Blog: Carlita the Croc

Five Things You Should Do at the Zoo!

Maybe you’ve never been to Brookfield Zoo and want to know how to make the most of your visit.  Or maybe you’ve been here more times than you can count and want to discover something new!  Either way, I’ve got you covered with five things to do when you visit the zoo.
1. Ask questions 
There are a multitude of people who are there just to answer YOUR questions!  From docents to youth volunteers to professional zoo educators, they can answer any question.  Whether it’s “Where is the nearest bathroom?” or “What is this animal’s niche in its ecosystem?”…they are there for you!

I recommend seeking these folks out and approaching them with anything you are curious about.  In the summertime, almost every exhibit has staff or volunteers there to talk to you about what you are seeing or what you want to do. Talking to these resources will give you a personalized tour of the zoo, and they can also recommend the best times of day, week, or year to experience something you never have before! 

2. Stop and smell the flowers  (Photog)
I mean this figuratively and literally.  Brookfield Zoo is a certified arboretum, so there are lots of trees to appreciate, in addition to beautiful landscaping and topiaries that were even featured in this year’s Chicago Flower & Garden show! In the figurative sense, try to make quality the rule of the day, rather than quantity. That is, instead of visiting lots of animals for a little bit of time, spend lots of time visiting just a few animals.  Ever wonder how amateur photographers get such amazing action shots of the animals? It’s because they wait for it.  Want to see an animal do something really cool? Wait for it.  Want to see it show off that natural behavior you’ve been reading about?  Yes…wait and watch! Simply by spending time observing an animal, you can learn so much and get a better understanding of the amazing reasons and ways it does what it does! That’s how the wildlife researchers do it!


3. Visit Sasquatch
Way over on the west side of the zoo, Sasquatch lurks! 
OK, maybe not the real Sasquatch, but a sculpture of one!  That doesn’t mean you shouldn’t try and find him!  Especially because once you do, you’ll find a whole other part of the zoo you might not have known about!  Salt Creek Wilderness offers a beautiful, cool, calming nature walk around the man-made lake.  The nature trail is about a 20-minute walk, with plenty of spots for a rest on a bench and a lovely view of Swan Lake – and yes, there is a swan!  It’s a great way to get away from the bustling crowds of the busy summer season and appreciate the beauty that our own local flora and fauna has to offer.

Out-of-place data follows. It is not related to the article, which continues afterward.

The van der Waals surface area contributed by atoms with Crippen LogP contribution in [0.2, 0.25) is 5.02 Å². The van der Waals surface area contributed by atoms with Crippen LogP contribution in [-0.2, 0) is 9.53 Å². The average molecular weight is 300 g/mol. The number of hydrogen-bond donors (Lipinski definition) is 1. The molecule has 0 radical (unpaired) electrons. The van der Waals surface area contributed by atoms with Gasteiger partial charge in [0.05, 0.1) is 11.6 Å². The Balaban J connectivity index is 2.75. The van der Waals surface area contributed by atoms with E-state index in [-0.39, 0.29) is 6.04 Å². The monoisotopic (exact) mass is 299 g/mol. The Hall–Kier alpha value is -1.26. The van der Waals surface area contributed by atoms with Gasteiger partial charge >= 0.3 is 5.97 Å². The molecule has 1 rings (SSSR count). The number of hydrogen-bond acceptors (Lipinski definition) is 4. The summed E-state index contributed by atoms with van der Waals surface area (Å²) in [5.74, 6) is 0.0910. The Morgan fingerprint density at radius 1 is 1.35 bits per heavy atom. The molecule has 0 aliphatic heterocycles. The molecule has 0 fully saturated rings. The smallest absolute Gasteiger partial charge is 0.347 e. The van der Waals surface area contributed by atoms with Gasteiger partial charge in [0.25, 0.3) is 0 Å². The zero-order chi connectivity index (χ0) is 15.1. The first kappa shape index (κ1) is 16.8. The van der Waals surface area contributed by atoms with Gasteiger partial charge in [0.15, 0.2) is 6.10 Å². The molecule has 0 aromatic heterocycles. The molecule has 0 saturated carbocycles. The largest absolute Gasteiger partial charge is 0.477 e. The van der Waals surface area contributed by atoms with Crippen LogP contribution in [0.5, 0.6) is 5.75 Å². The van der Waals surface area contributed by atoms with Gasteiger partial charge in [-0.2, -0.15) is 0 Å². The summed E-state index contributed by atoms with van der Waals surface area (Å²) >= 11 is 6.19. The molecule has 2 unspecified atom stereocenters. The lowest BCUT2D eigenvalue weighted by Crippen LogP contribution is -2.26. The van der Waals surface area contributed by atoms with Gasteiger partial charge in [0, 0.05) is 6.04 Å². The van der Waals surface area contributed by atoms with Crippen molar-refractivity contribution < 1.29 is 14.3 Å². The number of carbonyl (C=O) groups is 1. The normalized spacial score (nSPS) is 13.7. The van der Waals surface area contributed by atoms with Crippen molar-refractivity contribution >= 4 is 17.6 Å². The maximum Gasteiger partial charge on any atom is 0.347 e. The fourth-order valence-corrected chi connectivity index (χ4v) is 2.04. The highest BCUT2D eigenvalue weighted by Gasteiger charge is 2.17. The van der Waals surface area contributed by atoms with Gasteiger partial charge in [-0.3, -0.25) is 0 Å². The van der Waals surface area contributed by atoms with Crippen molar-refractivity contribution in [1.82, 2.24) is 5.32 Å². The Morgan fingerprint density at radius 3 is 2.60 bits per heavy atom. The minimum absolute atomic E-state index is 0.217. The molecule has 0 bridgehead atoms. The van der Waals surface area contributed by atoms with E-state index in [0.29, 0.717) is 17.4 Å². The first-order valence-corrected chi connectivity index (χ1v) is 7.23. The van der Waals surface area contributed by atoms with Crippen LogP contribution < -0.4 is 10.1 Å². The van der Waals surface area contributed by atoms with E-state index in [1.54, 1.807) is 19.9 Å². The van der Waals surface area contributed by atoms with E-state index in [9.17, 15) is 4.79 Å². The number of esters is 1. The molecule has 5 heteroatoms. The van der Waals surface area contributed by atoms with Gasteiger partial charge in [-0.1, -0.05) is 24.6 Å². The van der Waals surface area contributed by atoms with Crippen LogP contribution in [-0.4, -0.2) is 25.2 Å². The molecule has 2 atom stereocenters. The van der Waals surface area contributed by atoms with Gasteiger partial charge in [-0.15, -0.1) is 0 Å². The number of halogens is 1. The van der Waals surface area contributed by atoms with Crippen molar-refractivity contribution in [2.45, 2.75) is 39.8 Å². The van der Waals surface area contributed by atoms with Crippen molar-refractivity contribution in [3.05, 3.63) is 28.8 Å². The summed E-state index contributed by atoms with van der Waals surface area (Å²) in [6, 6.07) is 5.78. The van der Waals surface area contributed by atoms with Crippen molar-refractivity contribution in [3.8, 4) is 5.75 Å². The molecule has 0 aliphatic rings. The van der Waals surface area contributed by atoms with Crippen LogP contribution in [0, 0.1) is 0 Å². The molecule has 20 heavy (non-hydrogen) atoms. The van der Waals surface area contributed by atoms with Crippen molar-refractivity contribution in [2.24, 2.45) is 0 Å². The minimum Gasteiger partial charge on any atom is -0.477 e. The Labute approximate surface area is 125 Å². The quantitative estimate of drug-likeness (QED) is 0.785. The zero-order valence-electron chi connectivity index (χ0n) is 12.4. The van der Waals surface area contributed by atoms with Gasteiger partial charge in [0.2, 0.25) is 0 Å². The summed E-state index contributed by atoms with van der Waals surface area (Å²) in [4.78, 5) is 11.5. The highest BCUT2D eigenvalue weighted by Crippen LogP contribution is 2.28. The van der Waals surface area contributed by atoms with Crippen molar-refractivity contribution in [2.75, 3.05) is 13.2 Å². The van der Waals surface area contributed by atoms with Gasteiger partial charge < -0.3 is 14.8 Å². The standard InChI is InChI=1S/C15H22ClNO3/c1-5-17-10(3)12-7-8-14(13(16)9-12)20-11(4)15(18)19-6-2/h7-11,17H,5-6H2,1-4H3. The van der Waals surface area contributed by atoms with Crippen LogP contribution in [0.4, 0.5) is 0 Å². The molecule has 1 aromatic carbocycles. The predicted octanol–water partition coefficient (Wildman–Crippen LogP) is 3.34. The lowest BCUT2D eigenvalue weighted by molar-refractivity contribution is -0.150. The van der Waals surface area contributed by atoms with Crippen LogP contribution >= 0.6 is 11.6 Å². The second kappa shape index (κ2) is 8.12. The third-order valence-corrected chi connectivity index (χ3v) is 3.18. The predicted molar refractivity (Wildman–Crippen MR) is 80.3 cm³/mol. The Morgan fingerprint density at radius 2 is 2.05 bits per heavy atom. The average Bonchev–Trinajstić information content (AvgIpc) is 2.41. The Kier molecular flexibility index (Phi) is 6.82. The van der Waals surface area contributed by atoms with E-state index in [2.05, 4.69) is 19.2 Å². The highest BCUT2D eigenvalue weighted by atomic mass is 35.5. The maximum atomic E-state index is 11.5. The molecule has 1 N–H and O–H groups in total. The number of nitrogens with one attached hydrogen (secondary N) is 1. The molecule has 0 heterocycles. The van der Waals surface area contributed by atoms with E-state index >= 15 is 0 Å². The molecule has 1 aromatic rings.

4. Read the signs 
I’m not recommending this just because my fellow blogger, Zoo Jamie, writes the signs.  I recommend it because they’re there for a reason!  If you are a person who is too shy to do my first recommendation, then you should definitely take advantage of this one.  Signs often answer questions such as “What is it?” and “Where is it from?” But more recently signs are offering information such as, “What is its life like?”, “What are its threats to survival, if any, and how can you help?”, and even, “How do zoos provide extraordinary care?”

But the wonderful thing about signs is that they are designed for people who want to get to the fun part:  seeing the animal!  That means signs are short, to the point, and easy to read. 

5. Catch a free care session 
Everyone loves a zoo chat and the Festival of Flight bird show, but they are only around in the summer!  Some guests come to the Dolphins in Action presentation every time they visit the zoo, but others might be on a budget. 
Did you know there is an animal care session that is visible to the public and happens several times a day, every day, year round, and is FREE???  The pinnipeds, or seals and sea lions, get daily hands-on care from their animal care professionals.  These animals are acclimated to the warm and cold, and spend most of their time outside in cold (55 degrees!) water.  Therefore, their care sessions are held outside at Pinniped Point and are available for all to see!  There are usually two to three sessions held at various times throughout the zoo’s public hours – all depending on the animals’ needs.  This is where the wait-and-see method from #2 comes in handy.  Keep in mind, these sessions aren’t a formal-style presentation with an educator or zookeeper present to explain what is happening.  BUT, they are an opportunity to see the close relationship and great amount of care the animal specialists provide to their animals. 
So, there you have it!  Five things to try next time, or every time, you visit the zoo.  If you try one of these and discover something amazing, let me know by posting to @candidcroc on Twitter or Instagram!

Posted: 6/3/2016 2:16:39 PM by

Carlita the Croc

I'm Carlita the Croc, here to deliver my candid views on various topics, articles, news, and stories in conservation. For the latest news follow me on Twitter, for striking photos follow me on Instagram.


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